Drivers should think twice before traveling during snowstorms

November 14, 2017 - 10:15 am

With winter on the horizon, the Arizona Department of Transportation has spent months preparing for snow and ice that storms will dump on the state’s higher elevations.

ADOT has 375 certified snowplow operators ready to operate the agency’s nearly 200 snowplows, which are stationed around the state to keep people and commerce moving when snow falls on highways.

Now it’s time for drivers to do their part, starting with following essential safety tips available at azdot.gov/KnowSnow to prepare themselves and their vehicles for winter travel. That includes slowing down, leaving extra room behind the next vehicle, taking along warm clothing, blankets, food and water, and packing an emergency kit.

Your preparations should include staying apprised of weather conditions and being ready to postpone travel so ADOT’s snowplows can clear roadways. A highway takes much longer to plow when it’s jammed with vehicles that had no business traveling on a roadway that’s slick with snow and ice. That happened last Christmas Eve, when a powerful storm dropped inches of snow per hour, closing a long stretch of Interstate 40 in a tangle of crashes and stranded vehicles that took many hours to clear.

A snowplow can’t clear a highway if it’s pulled out of service when another vehicle hits it. That happened several times last winter, fortunately without significant injures. Every vehicle, from semis to passenger cars, needs to give snowplows room to work – a minimum of four vehicle lengths to allow room to stop.

Avoid passing a snowplow that’s clearing a highway until the driver pulls over to let traffic pass. Never assume a snowplow operator knows your vehicle is nearby. If you can’t see the plow driver, there’s a good chance the driver can’t see you.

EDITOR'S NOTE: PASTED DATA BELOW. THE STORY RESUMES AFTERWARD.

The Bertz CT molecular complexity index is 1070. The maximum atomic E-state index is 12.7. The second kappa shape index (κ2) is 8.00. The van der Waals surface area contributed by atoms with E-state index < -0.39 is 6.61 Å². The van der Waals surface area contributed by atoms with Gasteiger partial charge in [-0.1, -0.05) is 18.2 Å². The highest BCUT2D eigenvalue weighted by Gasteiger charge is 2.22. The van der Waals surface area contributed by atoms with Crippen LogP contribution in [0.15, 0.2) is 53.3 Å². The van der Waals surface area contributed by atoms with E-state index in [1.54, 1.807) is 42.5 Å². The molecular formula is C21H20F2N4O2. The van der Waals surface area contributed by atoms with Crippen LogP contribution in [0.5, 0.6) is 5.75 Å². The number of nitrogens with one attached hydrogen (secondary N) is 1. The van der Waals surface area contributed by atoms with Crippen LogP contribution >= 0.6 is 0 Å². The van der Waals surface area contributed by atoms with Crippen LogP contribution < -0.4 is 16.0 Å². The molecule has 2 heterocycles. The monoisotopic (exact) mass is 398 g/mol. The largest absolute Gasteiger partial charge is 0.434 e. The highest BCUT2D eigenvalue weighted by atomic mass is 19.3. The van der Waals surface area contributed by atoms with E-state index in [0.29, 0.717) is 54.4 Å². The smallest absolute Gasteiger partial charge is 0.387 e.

Always remember: The safest place on a highway when it’s snowing is behind a snowplow.

Heading to sled and throw snowballs? Do that in designated areas away from highways, not parked on shoulders, which are for emergencies only. Parking on a highway shoulder to play in the snow distracts other drivers and can interfere with first responders who may need to use the shoulder. If that isn’t reason enough, keep in mind that a snowplow can hurl large amounts of snow and ice well away from a highway.

ADOT recently installed signs along a stretch of US 180 northwest of Flagstaff reminding drivers that parking on the shoulder is for emergencies only.

Those heading to popular snow-play areas should be prepared to spend extended time in winter conditions, as traffic at day’s end is often heavy on highways including US 180 toward Flagstaff. In addition, highways can have extended closures from crashes and weather conditions.

Prepare for trips by visiting the ADOT Know Snow website (azdot.gov/KnowSnow), which has tips on making sure your vehicle is ready for winter driving, driving safely on highways with snow and ice, driving safely while snowplows work and packing supplies in case a vehicle becomes stranded. For example, a little cat litter or sand will provide traction if a vehicle becomes stuck along the roadway.

Before heading out, drivers can call 511 or visit ADOT’s Arizona Traveler Information site at az511.gov for the latest highway conditions. The website features real-time images along state highways that give drivers a glimpse of weather in various regions. ADOT’s Twitter account (@ArizonaDOT) and Facebook page (facebook.com/AZDOT) are sources of real-time information and interaction.

When a freeway closure or other major traffic event occurs, ADOT’s free app available at ADOTAlerts.com will send critical information directly to app users in affected areas – where possible, in advance of alternate routes.

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